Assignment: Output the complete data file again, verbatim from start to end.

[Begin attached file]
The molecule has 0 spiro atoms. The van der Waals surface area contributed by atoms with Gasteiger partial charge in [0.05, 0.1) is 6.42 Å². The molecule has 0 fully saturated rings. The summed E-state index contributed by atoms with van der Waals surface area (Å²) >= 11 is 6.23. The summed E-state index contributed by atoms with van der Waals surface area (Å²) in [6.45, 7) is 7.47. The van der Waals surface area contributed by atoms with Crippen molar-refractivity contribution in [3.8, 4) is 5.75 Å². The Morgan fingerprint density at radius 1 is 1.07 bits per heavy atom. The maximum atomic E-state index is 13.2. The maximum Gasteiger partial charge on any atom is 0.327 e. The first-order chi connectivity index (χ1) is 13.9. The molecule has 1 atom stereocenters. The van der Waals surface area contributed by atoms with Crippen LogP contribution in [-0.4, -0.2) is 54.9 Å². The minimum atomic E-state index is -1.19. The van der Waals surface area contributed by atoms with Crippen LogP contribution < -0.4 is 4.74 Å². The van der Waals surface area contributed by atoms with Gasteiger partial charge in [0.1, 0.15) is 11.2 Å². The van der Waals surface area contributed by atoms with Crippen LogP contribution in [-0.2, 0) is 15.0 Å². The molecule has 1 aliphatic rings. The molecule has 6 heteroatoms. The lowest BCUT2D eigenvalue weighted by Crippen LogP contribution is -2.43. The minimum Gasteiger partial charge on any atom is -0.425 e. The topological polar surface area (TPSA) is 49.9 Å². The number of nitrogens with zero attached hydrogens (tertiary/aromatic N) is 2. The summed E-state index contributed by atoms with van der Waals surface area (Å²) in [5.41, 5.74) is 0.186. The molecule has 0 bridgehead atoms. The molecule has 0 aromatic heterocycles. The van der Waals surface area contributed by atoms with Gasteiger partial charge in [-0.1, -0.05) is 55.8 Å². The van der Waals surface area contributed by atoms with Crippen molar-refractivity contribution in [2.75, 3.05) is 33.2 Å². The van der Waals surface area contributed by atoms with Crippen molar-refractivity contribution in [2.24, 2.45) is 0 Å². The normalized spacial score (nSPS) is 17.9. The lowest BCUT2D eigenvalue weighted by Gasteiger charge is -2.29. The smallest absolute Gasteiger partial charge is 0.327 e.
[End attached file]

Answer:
The molecule has 0 spiro atoms. The van der Waals surface area contributed by atoms with Gasteiger partial charge in [0.05, 0.1) is 6.42 Å². The molecule has 0 fully saturated rings. The summed E-state index contributed by atoms with van der Waals surface area (Å²) >= 11 is 6.23. The summed E-state index contributed by atoms with van der Waals surface area (Å²) in [6.45, 7) is 7.47. The van der Waals surface area contributed by atoms with Crippen molar-refractivity contribution in [3.8, 4) is 5.75 Å². The Morgan fingerprint density at radius 1 is 1.07 bits per heavy atom. The maximum atomic E-state index is 13.2. The maximum Gasteiger partial charge on any atom is 0.327 e. The first-order chi connectivity index (χ1) is 13.9. The molecule has 1 atom stereocenters. The van der Waals surface area contributed by atoms with Crippen LogP contribution in [-0.4, -0.2) is 54.9 Å². The minimum atomic E-state index is -1.19. The van der Waals surface area contributed by atoms with Crippen LogP contribution < -0.4 is 4.74 Å². The van der Waals surface area contributed by atoms with Gasteiger partial charge in [0.1, 0.15) is 11.2 Å². The van der Waals surface area contributed by atoms with Crippen LogP contribution in [-0.2, 0) is 15.0 Å². The molecule has 1 aliphatic rings. The molecule has 6 heteroatoms. The lowest BCUT2D eigenvalue weighted by Crippen LogP contribution is -2.43. The minimum Gasteiger partial charge on any atom is -0.425 e. The topological polar surface area (TPSA) is 49.9 Å². The number of nitrogens with zero attached hydrogens (tertiary/aromatic N) is 2. The summed E-state index contributed by atoms with van der Waals surface area (Å²) in [5.41, 5.74) is 0.186. The molecule has 0 bridgehead atoms. The molecule has 0 aromatic heterocycles. The van der Waals surface area contributed by atoms with Gasteiger partial charge in [-0.1, -0.05) is 55.8 Å². The van der Waals surface area contributed by atoms with Crippen molar-refractivity contribution in [2.75, 3.05) is 33.2 Å². The van der Waals surface area contributed by atoms with Crippen molar-refractivity contribution in [2.24, 2.45) is 0 Å². The normalized spacial score (nSPS) is 17.9. The lowest BCUT2D eigenvalue weighted by Gasteiger charge is -2.29. The smallest absolute Gasteiger partial charge is 0.327 e.